Besides stopping population growth, the spring hunt also had other effects. Before the spring hunt, the migration pattern of snow geese was unidirectional. This means that they would migrate in one direction until they reached their ultimate destination. In the years after the spring hunt, researchers starting recording backward movement in the snow geese, which meant longer flight distances, more energy expended, and less time feeding. Sometimes, the snow geese were pushed back to areas where their food had already been depleted.
Another study found that abdominal fat decreased by 29-48% and breast muscle protein decreased by 5-11% in snow geese following the opening of the spring hunt. The energy obtained from the feeding grounds in the South is essential for completing the migration and in the formation and incubation of eggs. In addition to stopping the population growth through direct kills, the spring hunt also had a secondary, and negative, effect on the snow goose’s ability to lay eggs. I understand that snow geese are a different species, but it would be interesting to see if the hunt in Ottawa is having the same consequences on our migratory geese.
(4) As I said, the number of breeding pairs has been steady since the early 2000s. So, it can be said that the goose hunt in Ottawa is not affecting the Atlantic population. However, with continued success down South, and an ever-growing Cree population, there’s reason to believe that the influx of hunters down South will be greater in the future, and with that more pressure will be put on the geese.
I wrote an email to Environment Canada asking if there was anyone monitoring the effects of the Cree goose hunt in Ottawa. A representative responded that there seemed to be little to no impact because of the steady population of geese, but it is difficult to say for sure because there is no way to monitor what’s being killed because Crees do not need to report their harvest.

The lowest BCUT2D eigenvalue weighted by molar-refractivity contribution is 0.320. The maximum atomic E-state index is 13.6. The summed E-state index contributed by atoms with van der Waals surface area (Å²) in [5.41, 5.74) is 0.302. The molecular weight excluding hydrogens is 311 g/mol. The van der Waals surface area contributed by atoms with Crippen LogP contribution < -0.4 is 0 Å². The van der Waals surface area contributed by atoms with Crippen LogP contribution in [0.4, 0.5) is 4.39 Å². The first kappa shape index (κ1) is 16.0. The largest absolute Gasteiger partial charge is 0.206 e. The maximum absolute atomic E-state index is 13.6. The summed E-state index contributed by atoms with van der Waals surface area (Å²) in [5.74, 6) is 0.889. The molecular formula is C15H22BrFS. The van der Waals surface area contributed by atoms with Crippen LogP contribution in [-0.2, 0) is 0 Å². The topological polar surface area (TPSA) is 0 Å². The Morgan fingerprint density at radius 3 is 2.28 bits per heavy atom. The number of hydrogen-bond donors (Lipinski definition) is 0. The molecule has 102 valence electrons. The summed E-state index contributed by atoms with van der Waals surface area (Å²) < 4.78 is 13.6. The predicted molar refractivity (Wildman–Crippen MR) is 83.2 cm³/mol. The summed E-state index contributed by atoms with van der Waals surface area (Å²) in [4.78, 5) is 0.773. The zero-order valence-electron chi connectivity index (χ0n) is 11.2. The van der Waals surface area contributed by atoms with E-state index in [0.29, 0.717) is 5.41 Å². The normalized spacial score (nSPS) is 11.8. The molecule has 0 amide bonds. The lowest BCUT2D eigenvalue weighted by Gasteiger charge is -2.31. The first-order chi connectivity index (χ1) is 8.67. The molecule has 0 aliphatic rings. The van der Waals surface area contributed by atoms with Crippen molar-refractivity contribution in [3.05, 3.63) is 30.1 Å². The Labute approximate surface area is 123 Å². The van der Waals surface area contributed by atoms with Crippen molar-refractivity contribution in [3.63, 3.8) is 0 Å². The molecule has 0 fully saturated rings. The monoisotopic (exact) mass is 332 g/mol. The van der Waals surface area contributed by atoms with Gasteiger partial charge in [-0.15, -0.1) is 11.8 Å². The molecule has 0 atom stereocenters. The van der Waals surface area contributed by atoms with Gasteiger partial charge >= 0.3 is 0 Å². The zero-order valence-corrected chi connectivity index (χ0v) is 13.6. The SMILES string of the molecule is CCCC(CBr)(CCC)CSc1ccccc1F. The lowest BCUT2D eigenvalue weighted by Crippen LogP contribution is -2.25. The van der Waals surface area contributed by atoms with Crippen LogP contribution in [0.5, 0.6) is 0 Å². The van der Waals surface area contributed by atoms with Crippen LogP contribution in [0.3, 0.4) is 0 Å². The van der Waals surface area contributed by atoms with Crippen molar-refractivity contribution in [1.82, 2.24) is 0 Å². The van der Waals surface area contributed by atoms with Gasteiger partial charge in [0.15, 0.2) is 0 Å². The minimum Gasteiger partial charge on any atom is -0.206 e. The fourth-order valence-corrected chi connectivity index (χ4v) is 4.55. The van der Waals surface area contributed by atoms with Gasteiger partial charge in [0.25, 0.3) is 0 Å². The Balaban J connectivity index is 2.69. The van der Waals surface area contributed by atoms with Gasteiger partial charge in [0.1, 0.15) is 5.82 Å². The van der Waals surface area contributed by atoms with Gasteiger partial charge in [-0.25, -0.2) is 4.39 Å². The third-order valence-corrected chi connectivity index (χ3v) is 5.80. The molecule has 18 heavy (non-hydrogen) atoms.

To me, this creates a problem because if the Atlantic population declines in the future, we could not say for certain if the Ottawa hunt had an effect because we simply would not have the required data (number of geese killed by Cree hunters) to make that assumption. If the number of geese killed in the Ottawa fields in a given year can be obtained, you can compare that number to the number of breeding pairs in that same year up at the Ungava peninsula to see if there’s any correlation. If there is no correlation, there’s no effect on the Atlantic population. But if there is a correlation, then something should be done to limit the impact. For example, and I’m just brainstorming here, postpone the Ottawa hunt until after the migratory geese have made their way through. I’m sure that a solution that benefits everyone can be found.
I’m not calling for a stop to the Ottawa goose hunt because I cannot say with certainty that it’s having an effect, but I do think it should be closely monitored because evidence shows that hunting down South can have negative consequences on migratory populations. If Environment Canada can’t monitor us, I think we should take responsibility and monitor ourselves.